Hot and dry scare for Great Plains? Model forecasts this week have certainly been in favor of a developing dry and hot period for the Great Plains possibly extending into the East U.S. for the 10-day period beginning over-the-weekend. But! The GFS is backing off the intensity of this potential event last night while the ECM is on its own with the 10-day dry/hot forecast. The ECM 10-day percent of normal rainfall forecast indicates arid conditions for the central and southern Great Plains, Texas, the Mid-South and Northeast U.S. (Fig. 1). The GFS is not as dry. In the 11-15 day period a wetter regime is agreed to by all models lead by GFS ENS (Fig. 2). So…is there a dry and hot scare for the Great Plains ahead? Yes, but the trend is starting look less intense and of shorter duration.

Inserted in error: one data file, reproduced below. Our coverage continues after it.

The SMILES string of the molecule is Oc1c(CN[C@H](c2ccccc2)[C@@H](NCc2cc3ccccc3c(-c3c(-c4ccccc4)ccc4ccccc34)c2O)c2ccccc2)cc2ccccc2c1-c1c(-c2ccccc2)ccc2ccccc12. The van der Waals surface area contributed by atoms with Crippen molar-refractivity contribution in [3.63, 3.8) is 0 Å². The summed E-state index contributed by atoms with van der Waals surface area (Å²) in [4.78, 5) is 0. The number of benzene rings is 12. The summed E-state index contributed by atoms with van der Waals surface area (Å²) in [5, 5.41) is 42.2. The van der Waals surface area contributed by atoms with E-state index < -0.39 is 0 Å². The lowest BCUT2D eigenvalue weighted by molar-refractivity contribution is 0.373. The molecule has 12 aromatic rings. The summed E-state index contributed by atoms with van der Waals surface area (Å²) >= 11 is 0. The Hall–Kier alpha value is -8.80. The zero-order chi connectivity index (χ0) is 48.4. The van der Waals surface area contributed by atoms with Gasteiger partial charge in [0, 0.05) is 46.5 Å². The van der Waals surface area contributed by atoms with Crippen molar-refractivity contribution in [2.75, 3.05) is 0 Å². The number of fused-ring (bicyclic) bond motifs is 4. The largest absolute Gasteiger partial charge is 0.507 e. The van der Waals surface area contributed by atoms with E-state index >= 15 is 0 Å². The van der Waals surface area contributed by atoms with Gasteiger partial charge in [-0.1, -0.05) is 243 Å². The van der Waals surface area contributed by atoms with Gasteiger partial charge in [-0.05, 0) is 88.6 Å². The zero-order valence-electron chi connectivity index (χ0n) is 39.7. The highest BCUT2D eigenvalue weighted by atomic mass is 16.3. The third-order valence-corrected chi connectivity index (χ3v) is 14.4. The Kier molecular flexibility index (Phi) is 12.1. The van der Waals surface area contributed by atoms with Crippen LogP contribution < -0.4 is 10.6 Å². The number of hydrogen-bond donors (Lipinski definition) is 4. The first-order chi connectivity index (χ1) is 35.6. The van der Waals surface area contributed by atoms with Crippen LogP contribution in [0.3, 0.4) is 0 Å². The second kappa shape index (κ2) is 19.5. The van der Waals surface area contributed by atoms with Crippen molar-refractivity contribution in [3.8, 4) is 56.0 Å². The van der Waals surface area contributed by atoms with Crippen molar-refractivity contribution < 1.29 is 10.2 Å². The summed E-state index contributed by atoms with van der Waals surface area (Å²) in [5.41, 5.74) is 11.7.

Fig. 1-2: ECM 10-day percent of normal rainfall forecast is dry followed by a wetter change days 11-15 indicated by GFS ENS.
The upcoming hot risk is very focused on Kansas and Oklahoma with increasing >100F risk for the central and western portion of each state peaking early in the 6-10 day period (Fig. 3-4). Of interest…the drier soils in the southwest Great Plains and the drier seasonal soil moisture change across most of the Great Plains into the Ohio Valley (Fig. 5-6).
Fig. 3-4: The GFS ENS risk of >95F in the 1-5 and 6-10 day period. >100F risk is annotated for the Great Plains.
Fig. 5-6: Current U.S. soil moisture anomalies and the seasonal soil moisture trend.